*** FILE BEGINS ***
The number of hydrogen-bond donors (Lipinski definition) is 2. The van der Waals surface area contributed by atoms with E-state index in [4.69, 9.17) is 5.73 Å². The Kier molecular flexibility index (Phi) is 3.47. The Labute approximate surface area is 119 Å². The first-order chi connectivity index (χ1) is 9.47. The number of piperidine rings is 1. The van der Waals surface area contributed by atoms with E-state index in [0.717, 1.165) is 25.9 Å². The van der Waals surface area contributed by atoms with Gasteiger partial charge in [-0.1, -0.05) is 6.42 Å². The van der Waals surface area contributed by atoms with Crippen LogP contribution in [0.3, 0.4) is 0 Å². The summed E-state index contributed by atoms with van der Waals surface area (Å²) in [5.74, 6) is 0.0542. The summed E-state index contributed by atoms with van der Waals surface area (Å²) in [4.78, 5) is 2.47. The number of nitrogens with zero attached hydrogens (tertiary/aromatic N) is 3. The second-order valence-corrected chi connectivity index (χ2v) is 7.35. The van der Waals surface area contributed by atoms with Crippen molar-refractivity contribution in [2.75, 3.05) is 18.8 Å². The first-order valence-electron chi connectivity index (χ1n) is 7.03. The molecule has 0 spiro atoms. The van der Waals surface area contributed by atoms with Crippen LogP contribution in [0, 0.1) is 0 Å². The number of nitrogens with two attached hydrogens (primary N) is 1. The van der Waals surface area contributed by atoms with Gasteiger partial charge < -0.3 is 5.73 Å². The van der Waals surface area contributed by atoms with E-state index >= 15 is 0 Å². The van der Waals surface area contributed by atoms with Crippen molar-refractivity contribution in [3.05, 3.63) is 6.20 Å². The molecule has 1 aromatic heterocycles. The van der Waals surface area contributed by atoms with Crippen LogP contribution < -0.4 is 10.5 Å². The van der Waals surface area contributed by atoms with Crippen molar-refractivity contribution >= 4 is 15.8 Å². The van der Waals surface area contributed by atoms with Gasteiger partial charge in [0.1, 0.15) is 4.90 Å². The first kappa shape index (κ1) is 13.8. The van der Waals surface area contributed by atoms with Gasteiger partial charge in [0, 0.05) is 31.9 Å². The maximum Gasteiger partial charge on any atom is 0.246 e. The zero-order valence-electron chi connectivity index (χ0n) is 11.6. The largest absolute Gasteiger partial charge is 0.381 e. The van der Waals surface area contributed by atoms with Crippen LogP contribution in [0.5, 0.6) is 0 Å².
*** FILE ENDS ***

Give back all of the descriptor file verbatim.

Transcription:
The number of hydrogen-bond donors (Lipinski definition) is 2. The van der Waals surface area contributed by atoms with E-state index in [4.69, 9.17) is 5.73 Å². The Kier molecular flexibility index (Phi) is 3.47. The Labute approximate surface area is 119 Å². The first-order chi connectivity index (χ1) is 9.47. The number of piperidine rings is 1. The van der Waals surface area contributed by atoms with E-state index in [0.717, 1.165) is 25.9 Å². The van der Waals surface area contributed by atoms with Gasteiger partial charge in [-0.1, -0.05) is 6.42 Å². The van der Waals surface area contributed by atoms with Crippen LogP contribution in [0.3, 0.4) is 0 Å². The summed E-state index contributed by atoms with van der Waals surface area (Å²) in [5.74, 6) is 0.0542. The summed E-state index contributed by atoms with van der Waals surface area (Å²) in [4.78, 5) is 2.47. The number of nitrogens with zero attached hydrogens (tertiary/aromatic N) is 3. The second-order valence-corrected chi connectivity index (χ2v) is 7.35. The van der Waals surface area contributed by atoms with Crippen molar-refractivity contribution in [2.75, 3.05) is 18.8 Å². The first-order valence-electron chi connectivity index (χ1n) is 7.03. The molecule has 0 spiro atoms. The van der Waals surface area contributed by atoms with Crippen LogP contribution in [0, 0.1) is 0 Å². The number of nitrogens with two attached hydrogens (primary N) is 1. The van der Waals surface area contributed by atoms with Gasteiger partial charge < -0.3 is 5.73 Å². The van der Waals surface area contributed by atoms with E-state index >= 15 is 0 Å². The van der Waals surface area contributed by atoms with Crippen molar-refractivity contribution in [3.05, 3.63) is 6.20 Å². The molecule has 1 aromatic heterocycles. The van der Waals surface area contributed by atoms with Crippen LogP contribution < -0.4 is 10.5 Å². The van der Waals surface area contributed by atoms with Crippen molar-refractivity contribution >= 4 is 15.8 Å². The van der Waals surface area contributed by atoms with Gasteiger partial charge in [0.1, 0.15) is 4.90 Å². The first kappa shape index (κ1) is 13.8. The van der Waals surface area contributed by atoms with Gasteiger partial charge in [0, 0.05) is 31.9 Å². The maximum Gasteiger partial charge on any atom is 0.246 e. The zero-order valence-electron chi connectivity index (χ0n) is 11.6. The largest absolute Gasteiger partial charge is 0.381 e. The van der Waals surface area contributed by atoms with Crippen LogP contribution in [0.5, 0.6) is 0 Å².